Beyond a boom that has pushed bilateral trade between Colombia and Brazil to $3 billion a year, both countries could tap enormous potential for growth if they addressed bottlenecks such as logistical costs and tariff barriers, according to a new study released by the Inter-American Development Bank’s Integration Department.
The study, "Toppling the Wall: Trade and Integration between Brazil and Colombia," will be presented at the First Colombia-Brazil Investment Forum on August 4 in Bogota. The event seeks to strengthen ties between the governments, the private sectors, and public opinion in both countries. Colombian President Juan Manuel Santos, former Brazilian president Luiz Inacio Lula Da Silva, and IDB President Luis Alberto Moreno will open the meeting, which will bring together 500 business leaders and senior officials from both countries.
The combined population of Brazil and Colombia stands at nearly 230 million—more than 60 percent of South America’s population or theequivalent to the sum of the populations of Spain, France, Germany and Italy. Brazil and Colombia have Atlantic coastlines and their economies are based on abundant natural resources. At the same time, they are separated by language and the Amazon basin, where a 1,950-km border presents a challenge to the promotion of integration and trade.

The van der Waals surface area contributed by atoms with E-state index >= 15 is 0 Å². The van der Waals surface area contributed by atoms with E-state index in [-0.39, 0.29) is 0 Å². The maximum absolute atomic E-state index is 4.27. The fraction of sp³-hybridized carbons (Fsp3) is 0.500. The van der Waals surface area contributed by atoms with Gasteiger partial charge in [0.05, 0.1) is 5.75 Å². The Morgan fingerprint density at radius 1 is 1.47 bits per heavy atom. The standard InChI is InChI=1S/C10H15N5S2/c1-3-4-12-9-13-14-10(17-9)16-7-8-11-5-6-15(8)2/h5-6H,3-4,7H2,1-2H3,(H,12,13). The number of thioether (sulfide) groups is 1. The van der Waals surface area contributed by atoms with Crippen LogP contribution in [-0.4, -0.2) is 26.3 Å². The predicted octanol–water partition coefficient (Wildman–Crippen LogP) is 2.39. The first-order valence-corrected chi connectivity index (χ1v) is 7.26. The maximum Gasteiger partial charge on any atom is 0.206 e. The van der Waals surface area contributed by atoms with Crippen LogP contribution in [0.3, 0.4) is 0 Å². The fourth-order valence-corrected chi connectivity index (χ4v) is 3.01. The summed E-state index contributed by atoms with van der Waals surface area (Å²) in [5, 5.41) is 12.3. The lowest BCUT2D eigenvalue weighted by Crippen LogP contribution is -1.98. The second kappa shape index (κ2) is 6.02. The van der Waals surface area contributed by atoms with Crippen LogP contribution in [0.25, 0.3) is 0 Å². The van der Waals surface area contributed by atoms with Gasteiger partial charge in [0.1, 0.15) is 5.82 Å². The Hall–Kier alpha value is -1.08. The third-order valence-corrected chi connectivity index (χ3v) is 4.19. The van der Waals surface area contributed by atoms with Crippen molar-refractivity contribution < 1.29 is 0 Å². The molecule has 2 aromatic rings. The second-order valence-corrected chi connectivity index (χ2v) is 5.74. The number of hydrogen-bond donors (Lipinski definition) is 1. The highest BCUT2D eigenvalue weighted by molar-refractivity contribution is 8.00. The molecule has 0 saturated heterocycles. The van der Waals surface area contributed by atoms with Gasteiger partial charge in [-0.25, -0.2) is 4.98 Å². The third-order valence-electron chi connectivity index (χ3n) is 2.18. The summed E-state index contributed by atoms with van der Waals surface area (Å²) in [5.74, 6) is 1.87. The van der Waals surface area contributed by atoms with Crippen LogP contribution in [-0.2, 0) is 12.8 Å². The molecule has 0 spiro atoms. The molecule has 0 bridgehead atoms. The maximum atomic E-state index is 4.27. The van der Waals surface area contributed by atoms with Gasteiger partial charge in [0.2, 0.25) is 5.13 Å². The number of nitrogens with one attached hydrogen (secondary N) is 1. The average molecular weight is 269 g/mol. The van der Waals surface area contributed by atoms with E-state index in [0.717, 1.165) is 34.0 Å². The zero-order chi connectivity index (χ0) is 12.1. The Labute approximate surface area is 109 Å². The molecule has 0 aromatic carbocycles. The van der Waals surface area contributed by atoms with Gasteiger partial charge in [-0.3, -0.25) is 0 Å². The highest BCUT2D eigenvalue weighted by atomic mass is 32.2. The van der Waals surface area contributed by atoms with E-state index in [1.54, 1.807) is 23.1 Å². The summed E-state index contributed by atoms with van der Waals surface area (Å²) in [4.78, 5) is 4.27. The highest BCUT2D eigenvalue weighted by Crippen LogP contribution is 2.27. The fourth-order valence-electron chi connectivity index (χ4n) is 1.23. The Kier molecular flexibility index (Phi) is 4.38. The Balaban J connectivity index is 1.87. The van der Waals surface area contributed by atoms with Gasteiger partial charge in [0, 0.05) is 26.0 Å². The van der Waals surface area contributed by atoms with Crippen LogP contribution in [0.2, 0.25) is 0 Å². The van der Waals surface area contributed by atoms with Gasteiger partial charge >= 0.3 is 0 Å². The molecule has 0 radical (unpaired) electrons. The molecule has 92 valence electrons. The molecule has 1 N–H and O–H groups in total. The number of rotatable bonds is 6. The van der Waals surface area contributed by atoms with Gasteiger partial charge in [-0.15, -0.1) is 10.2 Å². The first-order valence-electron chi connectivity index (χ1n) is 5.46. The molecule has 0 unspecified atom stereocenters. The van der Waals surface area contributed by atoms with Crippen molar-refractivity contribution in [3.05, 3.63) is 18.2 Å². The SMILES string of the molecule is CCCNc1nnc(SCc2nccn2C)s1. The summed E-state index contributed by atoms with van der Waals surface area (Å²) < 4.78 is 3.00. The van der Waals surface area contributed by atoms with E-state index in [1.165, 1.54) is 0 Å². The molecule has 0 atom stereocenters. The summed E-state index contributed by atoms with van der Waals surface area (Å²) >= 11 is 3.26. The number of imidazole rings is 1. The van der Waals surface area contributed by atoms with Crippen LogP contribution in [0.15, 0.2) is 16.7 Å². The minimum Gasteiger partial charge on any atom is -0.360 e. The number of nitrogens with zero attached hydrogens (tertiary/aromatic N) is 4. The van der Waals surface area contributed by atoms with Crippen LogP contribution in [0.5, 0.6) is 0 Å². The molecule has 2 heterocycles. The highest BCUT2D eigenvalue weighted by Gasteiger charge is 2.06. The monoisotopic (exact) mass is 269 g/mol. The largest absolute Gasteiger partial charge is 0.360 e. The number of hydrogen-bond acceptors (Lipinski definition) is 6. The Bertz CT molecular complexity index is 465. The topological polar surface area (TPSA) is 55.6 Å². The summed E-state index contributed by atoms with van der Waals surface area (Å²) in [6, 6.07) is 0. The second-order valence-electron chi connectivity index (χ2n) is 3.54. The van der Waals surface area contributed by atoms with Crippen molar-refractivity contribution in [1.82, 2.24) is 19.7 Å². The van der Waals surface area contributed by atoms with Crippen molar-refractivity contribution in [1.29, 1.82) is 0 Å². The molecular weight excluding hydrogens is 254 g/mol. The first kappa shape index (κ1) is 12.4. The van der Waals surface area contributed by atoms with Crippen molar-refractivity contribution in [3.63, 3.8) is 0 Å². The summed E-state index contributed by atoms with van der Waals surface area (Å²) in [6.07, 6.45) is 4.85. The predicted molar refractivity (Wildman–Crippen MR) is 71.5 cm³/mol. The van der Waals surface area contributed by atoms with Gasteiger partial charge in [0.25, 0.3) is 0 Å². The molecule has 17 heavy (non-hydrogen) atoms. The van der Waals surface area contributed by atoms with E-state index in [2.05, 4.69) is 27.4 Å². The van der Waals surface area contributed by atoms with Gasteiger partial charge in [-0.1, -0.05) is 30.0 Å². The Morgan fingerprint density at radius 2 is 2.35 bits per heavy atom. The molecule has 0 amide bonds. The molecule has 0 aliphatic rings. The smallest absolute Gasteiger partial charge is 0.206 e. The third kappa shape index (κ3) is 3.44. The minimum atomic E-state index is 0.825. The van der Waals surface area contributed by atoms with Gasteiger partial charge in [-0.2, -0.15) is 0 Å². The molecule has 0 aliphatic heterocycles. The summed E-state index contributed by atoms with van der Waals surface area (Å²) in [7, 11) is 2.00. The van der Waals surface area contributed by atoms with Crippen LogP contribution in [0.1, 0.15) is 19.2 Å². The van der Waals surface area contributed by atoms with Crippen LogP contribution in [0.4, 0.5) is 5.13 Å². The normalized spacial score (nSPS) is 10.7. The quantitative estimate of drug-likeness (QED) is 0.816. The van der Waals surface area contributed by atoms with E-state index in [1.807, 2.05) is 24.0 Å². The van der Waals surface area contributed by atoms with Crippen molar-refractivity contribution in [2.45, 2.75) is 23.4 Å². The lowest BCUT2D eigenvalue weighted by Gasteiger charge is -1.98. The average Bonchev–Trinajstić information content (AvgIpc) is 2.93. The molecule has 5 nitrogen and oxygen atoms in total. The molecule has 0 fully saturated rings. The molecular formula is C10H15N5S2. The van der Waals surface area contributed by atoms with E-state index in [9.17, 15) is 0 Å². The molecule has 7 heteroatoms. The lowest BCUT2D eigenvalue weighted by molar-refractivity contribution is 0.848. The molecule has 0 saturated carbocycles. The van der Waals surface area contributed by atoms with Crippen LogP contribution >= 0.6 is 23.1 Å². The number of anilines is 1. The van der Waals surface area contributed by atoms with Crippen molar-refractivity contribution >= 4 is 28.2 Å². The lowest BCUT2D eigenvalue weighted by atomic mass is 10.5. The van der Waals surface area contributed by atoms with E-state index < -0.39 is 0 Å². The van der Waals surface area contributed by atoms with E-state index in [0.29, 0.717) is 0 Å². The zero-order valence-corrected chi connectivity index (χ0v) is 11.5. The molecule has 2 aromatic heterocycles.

Despite its recent surge, trade between Brazil and Colombia in 2010 represented only 0.7 percent of their total trade, according to the IDB study. Lack of physical infrastructure linking both countries is a major factor in preventing greater integration. Brazil and Colombia usually resort to maritime transport to ship goods to each other.In contrast, Brazil and Argentina rely far more on land transport.
Colombian firms exporting to Brazil pay shipping costs equivalent to those required for sending goods to Canada, according to the study. Freight costs from Brazil to Colombia are also very high.
Trade is not the only key for bringing Brazil and Colombia closer together. The IDB is also aware of the need for transportation, infrastructure, energy and research projects and private sector participation to seize the moment. "An analysis of trade integration between Brazil and Colombia in recent decades suggests that the time is ripe for transforming official enthusiasm into concrete measures to deepen the relationship," the study says.